Mother Nature calls- Birmingham
Free sanitary products will be given to students at Birmingham University following a successful campaign launched by a sabbatical officer at the students union. The idea was proposed by Daisy Lindlar, guild representation and resources officer, in retaliation to the ‘tampon tax’ whereby sanitary products are subjected to a 5% tax as they are classed as a ‘non-essential luxury item’. The issue has been raised in Parliament as MP’s are currently debating the issue. Lindlar addresses the issue by saying, “I’m fortunate in that although the tampon tax angers me, I would never be actually priced out of a period. But there are many people who aren’t so lucky. These people have to resort to unhealthy measures to manage their periods, such as ‘back-to-backing’ the Pill in order to avoid having a period in the first place, or creating unhygienic, home-made alternatives to traditional sanitary products."
Consent at Cambridge- Cambridge
Compulsory sexual consent workshops have been introduced at Cambridge University for first-year students. The Students Union Women’s Campaign designed the workshops with the intention of educating students about issues such as rape and lad culture. According to Isabel Lowe-Zinola, the women’s officer at Newnham College, booklets are distributed during the session that contain ‘information about going out, drinking societies and how to stay safe in the prevalence of lad/rape culture’. She added: “First year students in particular need this kind of advice because for some of them university is the first time where they will start going out and being introduced to these kinds of dangers. The National Union of Students published research last year that found that two thirds of students surveyed have experienced unwanted sexual comments.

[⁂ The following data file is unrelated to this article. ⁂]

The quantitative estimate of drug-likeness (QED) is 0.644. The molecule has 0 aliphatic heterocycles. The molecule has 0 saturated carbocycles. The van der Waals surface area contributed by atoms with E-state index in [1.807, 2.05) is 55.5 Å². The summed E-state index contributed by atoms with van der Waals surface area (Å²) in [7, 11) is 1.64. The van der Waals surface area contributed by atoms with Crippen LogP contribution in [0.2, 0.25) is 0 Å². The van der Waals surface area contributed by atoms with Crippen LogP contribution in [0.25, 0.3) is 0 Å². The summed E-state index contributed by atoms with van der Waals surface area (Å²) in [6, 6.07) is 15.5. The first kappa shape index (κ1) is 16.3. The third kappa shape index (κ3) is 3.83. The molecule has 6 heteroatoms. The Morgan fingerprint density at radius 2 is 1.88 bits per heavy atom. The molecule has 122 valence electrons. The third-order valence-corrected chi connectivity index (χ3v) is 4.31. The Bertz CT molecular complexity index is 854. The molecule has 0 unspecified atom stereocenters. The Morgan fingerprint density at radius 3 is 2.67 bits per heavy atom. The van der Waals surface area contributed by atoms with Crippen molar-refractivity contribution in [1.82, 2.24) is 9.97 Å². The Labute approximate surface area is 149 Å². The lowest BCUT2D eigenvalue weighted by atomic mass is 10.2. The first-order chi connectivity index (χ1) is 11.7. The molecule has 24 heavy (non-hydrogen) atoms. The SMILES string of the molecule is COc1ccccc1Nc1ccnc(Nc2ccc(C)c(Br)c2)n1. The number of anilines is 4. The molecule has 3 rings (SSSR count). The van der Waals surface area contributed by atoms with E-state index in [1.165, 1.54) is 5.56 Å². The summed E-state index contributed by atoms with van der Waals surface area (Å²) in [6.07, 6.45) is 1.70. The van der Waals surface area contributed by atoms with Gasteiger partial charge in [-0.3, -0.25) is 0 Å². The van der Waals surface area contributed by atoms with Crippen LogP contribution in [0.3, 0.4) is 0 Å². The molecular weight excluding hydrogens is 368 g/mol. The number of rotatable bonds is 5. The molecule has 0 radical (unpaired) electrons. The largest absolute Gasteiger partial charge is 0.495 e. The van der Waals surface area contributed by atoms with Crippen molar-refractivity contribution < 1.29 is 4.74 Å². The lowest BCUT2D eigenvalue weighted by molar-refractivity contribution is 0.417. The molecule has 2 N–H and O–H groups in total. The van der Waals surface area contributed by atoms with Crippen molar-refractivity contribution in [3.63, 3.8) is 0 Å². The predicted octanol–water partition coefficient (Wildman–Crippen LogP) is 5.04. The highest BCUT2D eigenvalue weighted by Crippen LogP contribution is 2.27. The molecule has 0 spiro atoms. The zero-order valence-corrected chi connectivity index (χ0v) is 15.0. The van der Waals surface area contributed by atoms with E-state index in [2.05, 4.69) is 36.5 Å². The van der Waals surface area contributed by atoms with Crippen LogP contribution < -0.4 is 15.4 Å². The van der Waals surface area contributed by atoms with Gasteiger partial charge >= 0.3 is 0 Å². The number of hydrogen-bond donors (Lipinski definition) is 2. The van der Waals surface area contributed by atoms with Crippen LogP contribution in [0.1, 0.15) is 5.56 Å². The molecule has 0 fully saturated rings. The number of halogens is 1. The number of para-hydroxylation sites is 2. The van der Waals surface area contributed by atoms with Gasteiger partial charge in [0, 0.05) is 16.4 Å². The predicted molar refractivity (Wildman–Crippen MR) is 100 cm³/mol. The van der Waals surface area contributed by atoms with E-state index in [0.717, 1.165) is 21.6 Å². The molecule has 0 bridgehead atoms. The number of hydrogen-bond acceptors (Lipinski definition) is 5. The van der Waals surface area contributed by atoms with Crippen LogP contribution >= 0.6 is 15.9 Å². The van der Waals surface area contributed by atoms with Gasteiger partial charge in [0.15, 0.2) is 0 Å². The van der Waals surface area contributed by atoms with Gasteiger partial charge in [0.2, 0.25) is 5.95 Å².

Pied Piper visits halls- University College London
University College London has agreed to pay more than £100,000 in compensation to students who lived in noisy accommodation that was infested by vermin. An internal complaints panel has decided to rebate 87 students who lived in Campell House West, located near Euston, with a terms rent which amounts to £1,368. The seven month campaign included a rent strike which led to UCL’s complaints panel concluding that the living conditions were unacceptable. Students complained of disrupted sleep and an inability to study after demolition work began at Wates House, adjacent to the accommodation, between 2014-2015. According to Professor Anthony Smith, “UCL takes its responsibility towards its students extremely seriously and values highly its relationship with the student body. I am sorry that on this occasion the students’ experience did not match their or our expectations.”
Ethnicity research- Durham
An academic at Durham University is investigating whether ethnicity influences the likelihood of admissions to university. Dr Vikki Bolivier’s study reveals that 55 percent of applications from white applicants who applied to Russell Group universities between 2010 and 2012 were offered a place. In comparison, 30 percent of applications by Black Caribbean applicants and 22 percent for Black African applicants received offers. The results are based on a sample of UK-domiciled applicants who pursued full-time undergraduate courses. Although admissions tutors do not see the ethnicity of applicants, Dr Bolivier argues they might infer their ethnicity based on an applicants name, address, school and personal statement. However, UCAS has disputed this claim saying there is no systematic bias against ethnic minorities.